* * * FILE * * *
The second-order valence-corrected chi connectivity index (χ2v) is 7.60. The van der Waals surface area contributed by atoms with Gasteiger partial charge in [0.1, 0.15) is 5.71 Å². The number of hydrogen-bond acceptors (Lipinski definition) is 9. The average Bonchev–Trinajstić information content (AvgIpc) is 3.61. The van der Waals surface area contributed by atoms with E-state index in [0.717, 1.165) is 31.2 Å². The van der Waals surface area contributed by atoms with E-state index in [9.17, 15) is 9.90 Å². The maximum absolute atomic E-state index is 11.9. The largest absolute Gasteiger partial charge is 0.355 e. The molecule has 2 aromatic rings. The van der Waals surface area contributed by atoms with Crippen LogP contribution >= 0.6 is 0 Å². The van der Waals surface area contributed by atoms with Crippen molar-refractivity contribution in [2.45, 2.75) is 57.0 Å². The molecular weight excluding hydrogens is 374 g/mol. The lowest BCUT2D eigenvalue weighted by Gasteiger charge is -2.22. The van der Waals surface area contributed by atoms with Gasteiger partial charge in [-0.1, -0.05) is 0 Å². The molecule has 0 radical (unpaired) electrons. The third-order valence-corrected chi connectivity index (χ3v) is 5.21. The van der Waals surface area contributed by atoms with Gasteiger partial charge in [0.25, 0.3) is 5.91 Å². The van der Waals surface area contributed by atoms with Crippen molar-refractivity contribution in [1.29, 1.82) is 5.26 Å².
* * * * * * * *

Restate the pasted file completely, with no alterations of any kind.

The second-order valence-corrected chi connectivity index (χ2v) is 7.60. The van der Waals surface area contributed by atoms with Gasteiger partial charge in [0.1, 0.15) is 5.71 Å². The number of hydrogen-bond acceptors (Lipinski definition) is 9. The average Bonchev–Trinajstić information content (AvgIpc) is 3.61. The van der Waals surface area contributed by atoms with E-state index in [0.717, 1.165) is 31.2 Å². The van der Waals surface area contributed by atoms with E-state index in [9.17, 15) is 9.90 Å². The maximum absolute atomic E-state index is 11.9. The largest absolute Gasteiger partial charge is 0.355 e. The molecule has 2 aromatic rings. The van der Waals surface area contributed by atoms with Crippen LogP contribution >= 0.6 is 0 Å². The van der Waals surface area contributed by atoms with Crippen molar-refractivity contribution in [2.45, 2.75) is 57.0 Å². The molecular weight excluding hydrogens is 374 g/mol. The lowest BCUT2D eigenvalue weighted by Gasteiger charge is -2.22. The van der Waals surface area contributed by atoms with Gasteiger partial charge in [-0.1, -0.05) is 0 Å². The molecule has 0 radical (unpaired) electrons. The third-order valence-corrected chi connectivity index (χ3v) is 5.21. The van der Waals surface area contributed by atoms with Gasteiger partial charge in [0.25, 0.3) is 5.91 Å². The van der Waals surface area contributed by atoms with Crippen molar-refractivity contribution in [1.29, 1.82) is 5.26 Å².